The property’s public spaces, at right, are completely open to the elements, while guest suites, behind, feature clerestories and louvered doors in Macuili and oak for privacy.

Taller de Arquitectura X Designs Casona Sforza Hotel in Puerto Escondido

Even before opening its doors to guests this winter, Casona Sforza was already onto its second act. The 11-suite beachfront hotel in Puerto Escondido, on Mexico’s Pacific coast, was originally com­missioned by Ezequiel Ayarza Sforza as a private beach house. But midway through conceiving the project with Mexico City architect and Taller de Arquitectura X founder Alberto Kalach, Ayarza Sforza switched gears. His casa became the eco-luxe Casona bearing his name. “It just made more sense as a hotel than a house,” the Argentina-born entrepreneur begins. “It’s such a special place—I realized it should be shared with others.”

At Casona Sforza, an 11-key boutique hotel in Puerto Escondido, Mexico, by Taller de Arquitectura X, a long terrace and the brick barrel-vaulted roofs of guest suites intersect the salt-chlorinated pool’s concentric circular forms.

It’s not the first time Ayarza Sforza has had a change of heart like that. He transformed what was originally meant to be a vacation home on a remote Caribbean beach near Tulum into a small boutique property known as Casa Bautista. That experience served Ayarza Sforza well in learning about service and the hospitality trade. “I always wanted to have a hotel,” he enthuses.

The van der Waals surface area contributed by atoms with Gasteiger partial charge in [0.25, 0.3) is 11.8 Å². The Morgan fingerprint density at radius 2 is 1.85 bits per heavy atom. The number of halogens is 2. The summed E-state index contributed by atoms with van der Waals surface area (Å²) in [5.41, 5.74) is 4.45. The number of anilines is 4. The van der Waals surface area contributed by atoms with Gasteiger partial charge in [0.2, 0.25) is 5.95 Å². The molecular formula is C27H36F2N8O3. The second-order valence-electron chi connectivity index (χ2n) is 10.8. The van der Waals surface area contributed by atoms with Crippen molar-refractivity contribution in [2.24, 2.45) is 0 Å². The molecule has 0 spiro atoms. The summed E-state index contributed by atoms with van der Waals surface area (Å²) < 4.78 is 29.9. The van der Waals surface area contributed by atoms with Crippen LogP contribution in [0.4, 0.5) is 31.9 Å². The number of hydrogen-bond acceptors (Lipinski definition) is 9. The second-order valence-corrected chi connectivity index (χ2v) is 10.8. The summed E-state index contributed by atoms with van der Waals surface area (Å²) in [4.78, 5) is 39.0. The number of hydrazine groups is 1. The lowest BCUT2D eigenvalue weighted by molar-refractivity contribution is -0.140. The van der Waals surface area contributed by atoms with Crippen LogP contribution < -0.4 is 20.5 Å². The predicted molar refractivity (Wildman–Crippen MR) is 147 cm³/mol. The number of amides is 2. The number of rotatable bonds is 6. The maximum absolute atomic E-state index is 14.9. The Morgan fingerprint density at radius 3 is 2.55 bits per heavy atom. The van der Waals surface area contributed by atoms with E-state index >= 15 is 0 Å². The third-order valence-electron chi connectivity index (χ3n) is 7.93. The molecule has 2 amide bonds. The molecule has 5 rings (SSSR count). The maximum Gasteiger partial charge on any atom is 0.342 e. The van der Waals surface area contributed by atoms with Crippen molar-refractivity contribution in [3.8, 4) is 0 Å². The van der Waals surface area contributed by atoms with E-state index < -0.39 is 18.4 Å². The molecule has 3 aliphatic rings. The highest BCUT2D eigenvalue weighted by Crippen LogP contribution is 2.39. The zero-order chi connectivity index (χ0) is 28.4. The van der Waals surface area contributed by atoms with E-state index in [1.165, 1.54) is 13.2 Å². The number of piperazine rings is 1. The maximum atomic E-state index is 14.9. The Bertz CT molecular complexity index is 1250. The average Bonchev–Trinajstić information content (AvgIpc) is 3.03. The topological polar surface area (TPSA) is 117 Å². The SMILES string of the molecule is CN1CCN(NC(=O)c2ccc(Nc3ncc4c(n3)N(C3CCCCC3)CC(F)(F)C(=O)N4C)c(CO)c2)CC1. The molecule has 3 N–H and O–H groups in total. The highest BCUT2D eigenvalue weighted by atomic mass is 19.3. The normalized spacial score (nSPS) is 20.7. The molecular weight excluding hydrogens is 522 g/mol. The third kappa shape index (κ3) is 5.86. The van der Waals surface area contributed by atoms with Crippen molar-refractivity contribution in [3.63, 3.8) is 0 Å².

In converting his design from home to hotel, the architect maintained the project’s overall footprint—staggered volumes nestled into the gentle hillsides and fronting a large circular pool—but tweaked the position of openings and partitions to define public lounges and dining areas, as well as the private suites. Kalach also maintained the distinctive brick arches and vaults that his client initially suggested but got cold feet for during the design process. “When Alberto delivered the final concept with flat roofs, I told him, ‘We have to go back to the vaults,’” Ayarza Sforza recalls. “He said, ‘Are you crazy?’ But at the end of the day, he really wanted them, too.” 

Beside a chair designed by La Metropolitana, louvered windows and doors allow for natural cross-ventilation, drawing in sea breezes and minimizing reliance on air-conditioning.
Project team
Taller De Arquitectura X: firm
Pueblo del Sol: Custom Furniture
Salinas Arquitectos: General Contractor
product sources
Arudeko: Cushions

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